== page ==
6. When will data be kept til? Forever? or is there a time lapse?
  7. How much data will be kept? (similar to what?) but can clarify the amount and size.

 

The new data privacy compliance law in the EU is GDPR(General Data protection regulation) and we have discussed this before at “Can European Regulation Help You Design Data Privacy”

In the us there are NIST(National Institute of Standards & Technology) standards – specifically 800-171. Which this company (Imprimis) has a video and discusses the complete process to go through to get yourself compliant for government oversight/ contracts.

The interesting slide is the next one that discusses the continuous compliance state one must build into any program

 

continuous monitoring, training and improvements must be done while performing quarterly periodic scans, and annual assessments.

 

We have discussed periodic scans before: our recon scan and vulnerability assessments

NIST 800-171 is the defacto standard of the US government and all of the contractors, sub-contractors, and anyone who is handling classified or CUI(Controlled Unclassified Information) data.  there are 110 items that one has to write an assessment on. So if your data is classified/unclassified one has a framework to work in.

PCI Payment card industry has a new version out (as of May 2018)  Summary of changes link

basically this latest compliance update is just a confirmation of TLS v1.1 or higher and some errata fixes.  Our post: Internet insecure without TLS

So although everyone has different data to place in the  Who, What, When, Why, Where, and how/how much we need to review and constantly improve our data storage and redemption states.

 

Contact Us to review this.

 

100 days to find adversary in Network: Do I hear 50?

How can we improve the odds of finding a criminal hacker in our networks?   (My old blogpost in 2017 discusses some threats in your network “Insider Threats: No1 Cybersecurity Problem” in case you want to review)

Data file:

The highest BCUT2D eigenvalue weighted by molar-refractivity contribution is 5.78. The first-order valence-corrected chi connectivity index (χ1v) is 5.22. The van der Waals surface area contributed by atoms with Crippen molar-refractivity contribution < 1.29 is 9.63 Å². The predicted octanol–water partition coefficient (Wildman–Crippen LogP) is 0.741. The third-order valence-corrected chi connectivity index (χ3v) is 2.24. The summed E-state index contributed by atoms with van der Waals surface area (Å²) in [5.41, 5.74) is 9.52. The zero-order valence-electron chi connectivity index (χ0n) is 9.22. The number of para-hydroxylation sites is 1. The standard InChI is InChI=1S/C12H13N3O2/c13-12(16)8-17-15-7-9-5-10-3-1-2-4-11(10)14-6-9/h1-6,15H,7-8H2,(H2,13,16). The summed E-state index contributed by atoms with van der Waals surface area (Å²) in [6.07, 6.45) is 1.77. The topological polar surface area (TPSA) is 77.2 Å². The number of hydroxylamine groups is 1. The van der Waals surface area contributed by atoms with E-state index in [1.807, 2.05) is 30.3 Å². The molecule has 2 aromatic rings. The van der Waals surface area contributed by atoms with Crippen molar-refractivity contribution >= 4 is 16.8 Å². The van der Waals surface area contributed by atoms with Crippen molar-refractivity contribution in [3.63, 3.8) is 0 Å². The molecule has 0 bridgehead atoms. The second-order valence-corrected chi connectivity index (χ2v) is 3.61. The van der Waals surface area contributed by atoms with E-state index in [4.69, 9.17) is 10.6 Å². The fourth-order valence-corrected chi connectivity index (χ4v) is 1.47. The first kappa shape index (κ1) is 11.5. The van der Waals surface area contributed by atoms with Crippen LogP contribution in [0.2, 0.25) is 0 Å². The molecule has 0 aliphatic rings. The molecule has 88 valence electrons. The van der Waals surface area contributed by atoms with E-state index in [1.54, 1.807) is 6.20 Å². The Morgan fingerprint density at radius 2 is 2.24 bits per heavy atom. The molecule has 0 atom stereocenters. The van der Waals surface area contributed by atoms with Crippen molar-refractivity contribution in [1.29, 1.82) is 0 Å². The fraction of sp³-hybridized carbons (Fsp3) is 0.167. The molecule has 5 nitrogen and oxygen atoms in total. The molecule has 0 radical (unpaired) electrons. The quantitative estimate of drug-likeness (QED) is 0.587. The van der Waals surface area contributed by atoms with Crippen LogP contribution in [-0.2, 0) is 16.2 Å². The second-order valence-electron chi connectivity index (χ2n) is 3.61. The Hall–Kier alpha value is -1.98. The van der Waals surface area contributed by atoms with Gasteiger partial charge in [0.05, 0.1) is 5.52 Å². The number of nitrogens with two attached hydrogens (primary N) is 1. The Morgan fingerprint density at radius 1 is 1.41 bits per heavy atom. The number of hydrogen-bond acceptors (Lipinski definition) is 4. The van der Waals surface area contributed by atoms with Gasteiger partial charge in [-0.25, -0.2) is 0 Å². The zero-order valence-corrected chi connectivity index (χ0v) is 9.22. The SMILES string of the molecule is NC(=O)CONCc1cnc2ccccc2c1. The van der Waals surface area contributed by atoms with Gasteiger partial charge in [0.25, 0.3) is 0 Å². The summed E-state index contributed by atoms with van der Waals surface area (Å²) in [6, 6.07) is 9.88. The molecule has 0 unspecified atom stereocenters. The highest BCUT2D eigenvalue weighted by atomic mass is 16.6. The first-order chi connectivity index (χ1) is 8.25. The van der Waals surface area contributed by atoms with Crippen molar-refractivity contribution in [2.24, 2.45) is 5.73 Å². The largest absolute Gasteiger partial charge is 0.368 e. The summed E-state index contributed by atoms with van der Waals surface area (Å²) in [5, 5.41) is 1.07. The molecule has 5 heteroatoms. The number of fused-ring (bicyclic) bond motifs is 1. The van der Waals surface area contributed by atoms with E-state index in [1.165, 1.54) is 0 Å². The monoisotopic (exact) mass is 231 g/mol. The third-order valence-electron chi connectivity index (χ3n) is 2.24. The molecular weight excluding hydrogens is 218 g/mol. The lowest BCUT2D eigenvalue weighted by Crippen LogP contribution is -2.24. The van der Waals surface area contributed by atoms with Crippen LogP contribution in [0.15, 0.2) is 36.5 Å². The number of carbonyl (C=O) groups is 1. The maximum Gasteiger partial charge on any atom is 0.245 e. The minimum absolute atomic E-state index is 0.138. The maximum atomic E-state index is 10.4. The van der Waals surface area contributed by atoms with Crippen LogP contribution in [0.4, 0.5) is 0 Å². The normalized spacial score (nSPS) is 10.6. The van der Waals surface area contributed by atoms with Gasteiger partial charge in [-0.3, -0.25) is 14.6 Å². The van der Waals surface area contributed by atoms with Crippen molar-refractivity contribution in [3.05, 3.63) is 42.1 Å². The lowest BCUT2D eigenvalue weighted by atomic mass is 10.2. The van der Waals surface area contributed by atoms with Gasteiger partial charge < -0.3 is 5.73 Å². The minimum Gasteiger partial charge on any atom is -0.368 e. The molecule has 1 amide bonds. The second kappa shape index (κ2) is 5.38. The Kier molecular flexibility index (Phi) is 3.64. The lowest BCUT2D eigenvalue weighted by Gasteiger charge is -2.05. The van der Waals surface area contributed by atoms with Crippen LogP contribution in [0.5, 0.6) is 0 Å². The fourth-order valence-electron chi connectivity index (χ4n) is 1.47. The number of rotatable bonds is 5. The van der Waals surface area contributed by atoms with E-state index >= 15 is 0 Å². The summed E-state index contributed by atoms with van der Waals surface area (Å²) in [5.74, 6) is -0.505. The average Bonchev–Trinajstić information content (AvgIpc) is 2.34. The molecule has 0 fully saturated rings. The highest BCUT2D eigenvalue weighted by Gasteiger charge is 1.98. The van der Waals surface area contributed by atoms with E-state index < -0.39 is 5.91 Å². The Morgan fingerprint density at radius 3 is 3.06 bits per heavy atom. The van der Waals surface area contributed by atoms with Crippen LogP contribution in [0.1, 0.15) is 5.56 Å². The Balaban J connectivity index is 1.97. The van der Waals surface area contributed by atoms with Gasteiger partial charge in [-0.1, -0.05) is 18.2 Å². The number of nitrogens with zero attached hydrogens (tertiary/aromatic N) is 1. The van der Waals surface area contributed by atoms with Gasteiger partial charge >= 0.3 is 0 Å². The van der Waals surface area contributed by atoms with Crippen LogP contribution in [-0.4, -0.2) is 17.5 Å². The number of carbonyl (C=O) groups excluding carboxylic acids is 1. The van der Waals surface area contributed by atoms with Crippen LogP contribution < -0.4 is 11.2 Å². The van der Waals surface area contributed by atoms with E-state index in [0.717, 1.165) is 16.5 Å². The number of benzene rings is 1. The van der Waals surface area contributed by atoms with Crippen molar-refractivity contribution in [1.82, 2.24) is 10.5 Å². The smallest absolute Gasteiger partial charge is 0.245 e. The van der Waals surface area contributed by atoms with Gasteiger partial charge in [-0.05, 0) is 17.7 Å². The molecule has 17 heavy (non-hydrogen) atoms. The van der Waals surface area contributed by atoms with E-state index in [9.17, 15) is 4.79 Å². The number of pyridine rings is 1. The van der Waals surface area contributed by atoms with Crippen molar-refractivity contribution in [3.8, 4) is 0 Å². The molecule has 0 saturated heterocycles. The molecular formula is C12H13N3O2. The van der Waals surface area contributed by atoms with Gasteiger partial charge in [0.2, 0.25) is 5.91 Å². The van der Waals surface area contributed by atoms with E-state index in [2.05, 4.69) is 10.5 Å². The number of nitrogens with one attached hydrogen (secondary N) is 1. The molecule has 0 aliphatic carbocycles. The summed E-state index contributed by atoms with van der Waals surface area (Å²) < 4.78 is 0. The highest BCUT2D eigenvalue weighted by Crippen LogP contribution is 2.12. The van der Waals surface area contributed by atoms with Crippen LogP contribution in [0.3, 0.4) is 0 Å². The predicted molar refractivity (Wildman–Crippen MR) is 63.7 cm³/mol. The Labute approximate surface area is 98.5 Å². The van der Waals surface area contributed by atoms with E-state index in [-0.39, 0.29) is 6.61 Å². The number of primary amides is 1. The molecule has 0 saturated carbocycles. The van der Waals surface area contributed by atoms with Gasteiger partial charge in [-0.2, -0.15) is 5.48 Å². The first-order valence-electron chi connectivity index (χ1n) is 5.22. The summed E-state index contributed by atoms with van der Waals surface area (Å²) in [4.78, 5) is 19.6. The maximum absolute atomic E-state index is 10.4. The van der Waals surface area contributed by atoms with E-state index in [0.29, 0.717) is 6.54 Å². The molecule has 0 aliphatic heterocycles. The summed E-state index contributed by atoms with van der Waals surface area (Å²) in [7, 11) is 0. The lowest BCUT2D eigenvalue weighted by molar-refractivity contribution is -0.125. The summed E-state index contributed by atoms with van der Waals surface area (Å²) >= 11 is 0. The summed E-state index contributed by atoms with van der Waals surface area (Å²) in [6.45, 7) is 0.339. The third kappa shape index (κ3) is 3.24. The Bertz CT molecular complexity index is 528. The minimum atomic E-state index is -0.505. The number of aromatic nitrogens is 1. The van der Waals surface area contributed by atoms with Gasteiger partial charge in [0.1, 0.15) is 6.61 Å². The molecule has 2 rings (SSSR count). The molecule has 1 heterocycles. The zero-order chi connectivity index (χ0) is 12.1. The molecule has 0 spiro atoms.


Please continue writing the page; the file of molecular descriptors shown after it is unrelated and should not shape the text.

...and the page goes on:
A great video on this topic is the following Irongeek.com video from BSides Charm2018

In this part of the video they are explaining all the logs and where the logs should be sent.  The idea to send the logs to Splunk is to then create a ticket or an SMS alert to a team.  After Splunk receives data you have to configure Splunk to  create SMS alerts and tickets.

There are specific items to look for in your logs to help you find the criminal hacker.monitoring email

monitor who accesses OWA (Outlook Web Access), monitor the attachments sent out, file transfers.

Web traffic, monitor proxy logs – what sites get accessed? Who is trying to go to dangerous websites.

 

Create daily reports and then you will see what is normal.

Every environment is different, with varying needs for compliance and other needs (HIPAA compliance is likely not needed from a Flower retailer).

The above diagram in the video is the most important diagram for you to understand and digest:

I.e. most companies and people end up logging everything and thus do not check anything (because you cannot drink from a firehose) OR log very little – nothing.   So this is why one must understand what is important in logging to you.

Even though it may be different with every company there will be a specific report that will become a goto report that you will review daily for suspicious behavior. Do not become a statistic which says you do not see the criminal hacker in your network for 100 days, or are told of a breach by law enforcement.  That means you will know at that time that IT has not done their job (too late of course).

 

Get ahead of future problems, and contact us to review your logging environment.